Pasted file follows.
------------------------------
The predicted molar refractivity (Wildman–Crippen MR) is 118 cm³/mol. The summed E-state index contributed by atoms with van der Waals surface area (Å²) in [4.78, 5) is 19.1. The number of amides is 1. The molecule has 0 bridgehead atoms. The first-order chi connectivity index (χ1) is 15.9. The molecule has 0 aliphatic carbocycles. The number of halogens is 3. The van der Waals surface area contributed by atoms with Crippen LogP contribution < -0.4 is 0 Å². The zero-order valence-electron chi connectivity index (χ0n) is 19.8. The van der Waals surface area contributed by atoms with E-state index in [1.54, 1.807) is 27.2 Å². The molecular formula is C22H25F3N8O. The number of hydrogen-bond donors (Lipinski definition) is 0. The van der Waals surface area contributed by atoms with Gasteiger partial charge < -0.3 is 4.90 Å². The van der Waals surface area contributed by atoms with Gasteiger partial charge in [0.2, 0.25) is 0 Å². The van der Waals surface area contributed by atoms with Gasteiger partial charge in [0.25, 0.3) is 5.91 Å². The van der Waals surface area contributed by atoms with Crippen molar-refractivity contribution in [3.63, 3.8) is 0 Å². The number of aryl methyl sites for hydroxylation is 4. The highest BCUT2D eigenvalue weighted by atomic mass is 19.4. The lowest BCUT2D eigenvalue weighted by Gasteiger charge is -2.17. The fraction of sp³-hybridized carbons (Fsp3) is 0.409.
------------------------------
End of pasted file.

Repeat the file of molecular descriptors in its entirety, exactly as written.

The predicted molar refractivity (Wildman–Crippen MR) is 118 cm³/mol. The summed E-state index contributed by atoms with van der Waals surface area (Å²) in [4.78, 5) is 19.1. The number of amides is 1. The molecule has 0 bridgehead atoms. The first-order chi connectivity index (χ1) is 15.9. The molecule has 0 aliphatic carbocycles. The number of halogens is 3. The van der Waals surface area contributed by atoms with Crippen LogP contribution < -0.4 is 0 Å². The zero-order valence-electron chi connectivity index (χ0n) is 19.8. The van der Waals surface area contributed by atoms with E-state index in [1.54, 1.807) is 27.2 Å². The molecular formula is C22H25F3N8O. The number of hydrogen-bond donors (Lipinski definition) is 0. The van der Waals surface area contributed by atoms with Gasteiger partial charge < -0.3 is 4.90 Å². The van der Waals surface area contributed by atoms with Gasteiger partial charge in [0.2, 0.25) is 0 Å². The van der Waals surface area contributed by atoms with Gasteiger partial charge in [0.25, 0.3) is 5.91 Å². The van der Waals surface area contributed by atoms with Crippen molar-refractivity contribution in [3.63, 3.8) is 0 Å². The number of aryl methyl sites for hydroxylation is 4. The highest BCUT2D eigenvalue weighted by atomic mass is 19.4. The lowest BCUT2D eigenvalue weighted by Gasteiger charge is -2.17. The fraction of sp³-hybridized carbons (Fsp3) is 0.409.